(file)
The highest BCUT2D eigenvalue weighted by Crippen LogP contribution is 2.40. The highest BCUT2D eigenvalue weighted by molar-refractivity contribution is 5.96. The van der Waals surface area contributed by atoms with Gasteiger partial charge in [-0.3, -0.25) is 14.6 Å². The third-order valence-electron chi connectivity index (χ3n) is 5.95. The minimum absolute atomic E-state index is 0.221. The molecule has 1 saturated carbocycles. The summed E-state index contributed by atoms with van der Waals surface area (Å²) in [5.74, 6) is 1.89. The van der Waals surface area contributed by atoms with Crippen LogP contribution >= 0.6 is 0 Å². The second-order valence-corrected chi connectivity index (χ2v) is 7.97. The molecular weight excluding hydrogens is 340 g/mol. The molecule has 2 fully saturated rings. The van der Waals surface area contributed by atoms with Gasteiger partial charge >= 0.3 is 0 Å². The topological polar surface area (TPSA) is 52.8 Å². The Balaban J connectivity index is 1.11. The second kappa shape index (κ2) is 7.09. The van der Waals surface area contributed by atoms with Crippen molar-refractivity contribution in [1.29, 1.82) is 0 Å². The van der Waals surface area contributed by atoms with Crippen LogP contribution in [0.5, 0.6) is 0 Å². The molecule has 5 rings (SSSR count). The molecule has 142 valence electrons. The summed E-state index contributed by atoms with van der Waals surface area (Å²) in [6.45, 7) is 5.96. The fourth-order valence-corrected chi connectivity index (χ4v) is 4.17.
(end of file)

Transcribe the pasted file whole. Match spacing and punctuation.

The highest BCUT2D eigenvalue weighted by Crippen LogP contribution is 2.40. The highest BCUT2D eigenvalue weighted by molar-refractivity contribution is 5.96. The van der Waals surface area contributed by atoms with Gasteiger partial charge in [-0.3, -0.25) is 14.6 Å². The third-order valence-electron chi connectivity index (χ3n) is 5.95. The minimum absolute atomic E-state index is 0.221. The molecule has 1 saturated carbocycles. The summed E-state index contributed by atoms with van der Waals surface area (Å²) in [5.74, 6) is 1.89. The van der Waals surface area contributed by atoms with Crippen LogP contribution >= 0.6 is 0 Å². The second-order valence-corrected chi connectivity index (χ2v) is 7.97. The molecular weight excluding hydrogens is 340 g/mol. The molecule has 2 fully saturated rings. The van der Waals surface area contributed by atoms with Gasteiger partial charge >= 0.3 is 0 Å². The topological polar surface area (TPSA) is 52.8 Å². The Balaban J connectivity index is 1.11. The second kappa shape index (κ2) is 7.09. The van der Waals surface area contributed by atoms with Crippen molar-refractivity contribution in [1.29, 1.82) is 0 Å². The van der Waals surface area contributed by atoms with Crippen LogP contribution in [0.5, 0.6) is 0 Å². The molecule has 5 rings (SSSR count). The molecule has 142 valence electrons. The summed E-state index contributed by atoms with van der Waals surface area (Å²) in [6.45, 7) is 5.96. The fourth-order valence-corrected chi connectivity index (χ4v) is 4.17.